The hippocampus is among the brain regions whose development has been studied across mammalian species, relating morphologic and physiologic maturation during adolescence (Gogtay et al., 2006; Hunsaker et al., 2014). In addition, hippocampal neurogenesis, wherein newborn neurons are formed and functionally integrated into the hippocampal circuits, is a unique process that continues into adulthood (Zhao et al., 2006, 2008) and has been implicated in hippocampal-mediated cognitive and emotive function (Madsen et al., 2003; McHugh et al., 2004). Relative to adults, adolescents have greater levels of hippocampal neurogenesis (He and Crews, 2007; Vetreno and Crews, 2015) that is associated with increased levels of neuroplasticity. In addition, there is concomitant refinement of hippocampal neurotransmitter innervation and receptor expression across adolescence. Early in adolescence, hippocampal expression of dopaminergic D1, D2, and D4 receptors increases several-fold until approximately P35, when levels stabilize and persist into adulthood in the rat (Tarazi and Baldessarini, 2000). Expression of the inhibitory GABAA receptor γ2 subunit undergoes a maturational decline beginning on P30 and progressing into adulthood in the rat (Yu et al., 2006; Centanni et al., 2014), whereas maturation of synaptic activity of the GABAB receptor occurs during mid-adolescence (i.e., P35–P45) (Nurse and Lacaille, 1999). In parallel, expression of the excitatory glutamatergic receptor NMDA undergoes substantial pruning during adolescence, as indicated by an approximate 25% reduction of NMDA receptors between P28 and P60 in rats (Insel et al., 1990). The hippocampus is also a target of serotonergic innervation from the raphe nucleus (Hensler, 2006), which is the principal source of 5-HT synthesis, and undergoes a modest late-adolescent peak (about P50) in the expression of 5-HT terminals in rats (Xu et al., 2001). Activity of ChAT, the enzyme responsible for acetylcholine synthesis, increases dramatically to P18 in the hippocampus, followed by general stability through adolescence, whereas activity of the high-affinity choline transporter increases sharply at approximately P40 to levels observed at birth, followed by a return to baseline levels at about P50 (Zahalka et al., 1993). In addition to hippocampal neurotransmitter systems, other neuromodulatory proteins undergo maturation during adolescence. Phosphorylated cAMP-response element-binding protein, which is the transcriptionally active form of the protein and critical for the induction of BDNF and other trophic factors, is expressed at high levels in the hippocampus early in postnatal development (P7) and at progressively lower levels during adolescence and adulthood (Toscano et al., 2003). Studies of human hippocampus GABAergic and synaptophysin, an integral synaptic vesicle protein, find increases between adolescence and adulthood that are consistent with changes in rat hippocampus (Eastwood et al., 2006; Hyde et al., 2011). Thus, the mammalian hippocampus undergoes extensive maturation during adolescence that is particularly sensitive to adolescent alcohol abuse or exposure-induced pathology.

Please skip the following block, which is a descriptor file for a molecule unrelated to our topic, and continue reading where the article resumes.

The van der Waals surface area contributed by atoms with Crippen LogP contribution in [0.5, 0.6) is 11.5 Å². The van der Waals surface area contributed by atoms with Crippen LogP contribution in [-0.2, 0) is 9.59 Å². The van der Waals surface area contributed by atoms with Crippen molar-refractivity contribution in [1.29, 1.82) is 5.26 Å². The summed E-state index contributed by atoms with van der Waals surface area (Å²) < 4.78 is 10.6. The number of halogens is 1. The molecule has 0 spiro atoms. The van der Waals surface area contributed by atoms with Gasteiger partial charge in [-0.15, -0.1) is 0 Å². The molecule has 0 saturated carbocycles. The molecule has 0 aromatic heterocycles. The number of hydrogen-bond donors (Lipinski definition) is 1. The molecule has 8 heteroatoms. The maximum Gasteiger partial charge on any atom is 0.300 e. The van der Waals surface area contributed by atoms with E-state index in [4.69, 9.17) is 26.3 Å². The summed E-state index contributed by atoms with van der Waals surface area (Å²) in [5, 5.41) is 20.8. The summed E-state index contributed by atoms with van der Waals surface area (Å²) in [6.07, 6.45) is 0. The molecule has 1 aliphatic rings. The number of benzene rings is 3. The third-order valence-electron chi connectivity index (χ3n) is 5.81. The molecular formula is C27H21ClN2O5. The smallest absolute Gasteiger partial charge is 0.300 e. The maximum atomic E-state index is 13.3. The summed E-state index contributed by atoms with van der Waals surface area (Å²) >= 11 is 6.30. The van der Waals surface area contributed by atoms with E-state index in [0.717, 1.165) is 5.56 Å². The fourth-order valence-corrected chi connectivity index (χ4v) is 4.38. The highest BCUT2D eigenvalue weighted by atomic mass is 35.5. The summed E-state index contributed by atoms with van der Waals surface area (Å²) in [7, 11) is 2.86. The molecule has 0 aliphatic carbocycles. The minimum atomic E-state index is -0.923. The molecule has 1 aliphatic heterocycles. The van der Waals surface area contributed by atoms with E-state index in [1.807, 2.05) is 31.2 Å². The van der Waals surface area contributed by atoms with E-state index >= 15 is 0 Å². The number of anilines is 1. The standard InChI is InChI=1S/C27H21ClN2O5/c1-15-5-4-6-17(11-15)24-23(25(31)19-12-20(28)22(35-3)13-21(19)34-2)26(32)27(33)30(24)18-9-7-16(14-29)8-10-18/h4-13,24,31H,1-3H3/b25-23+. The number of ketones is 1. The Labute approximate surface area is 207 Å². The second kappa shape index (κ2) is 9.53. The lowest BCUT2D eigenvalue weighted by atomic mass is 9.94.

The hippocampal dentate gyrus is one brain region known to form new neurons long into adulthood. Multiple studies have found that both acute and chronic alcohol inhibits hippocampal neurogenesis (e.g., Crews and Nixon, 2009). Multiple NADIA Consortium laboratories have found that AIE exposure, whether administered intragastrically, i.p., or through vapor inhalation, diminishes hippocampal neurogenesis, as discussed in detail below. AIE exposure also alters maturational refinement of neurotransmitter systems in the hippocampus. Indeed, adolescent (P30–P40), but not adult, binge ethanol exposure reduced tonic GABAA receptor-mediated inhibition in the adult rat hippocampus (Fleming et al., 2013). Similarly, Guerri and colleagues found that AIE exposure (P25–P38) in rats reduced expression of the dopamine D2 receptor and phosphorylated NR2B protein expression in the hippocampus 24 hours after the last ethanol administration (Pascual et al., 2009). In contrast, ethanol vapor exposure during postweaning and early adolescence (P23–P37) led to an increase in protein expression of the NR1 and NR2A subunit of the NMDA receptor 2 weeks following the conclusion of exposure in rats (Pian et al., 2010). In addition, AIE exposure leads to an adult reduction of BDNF in the hippocampus that was specific to the BDNF IV promoter (Sakharkar et al., 2016). Although the mechanism underlying the persistent loss of hippocampal neurogenesis remains to be fully elucidated, the data implicate a shift in the innate immune-neurotrophic balance. Binge-like AIE exposure upregulates innate immune genes in the adult hippocampus (Vetreno and Crews, 2015) while reducing expression of BDNF (Sakharkar et al., 2016). Interestingly, treatment with the histone deacetylase inhibitor trichostatin A reversed the AIE-induced reduction of BDNF and recovered the loss of neurogenesis (Sakharkar et al., 2016). Together, these data show that the maturing adolescent hippocampus is vulnerable to developmental modifications as a consequence of binge ethanol exposure.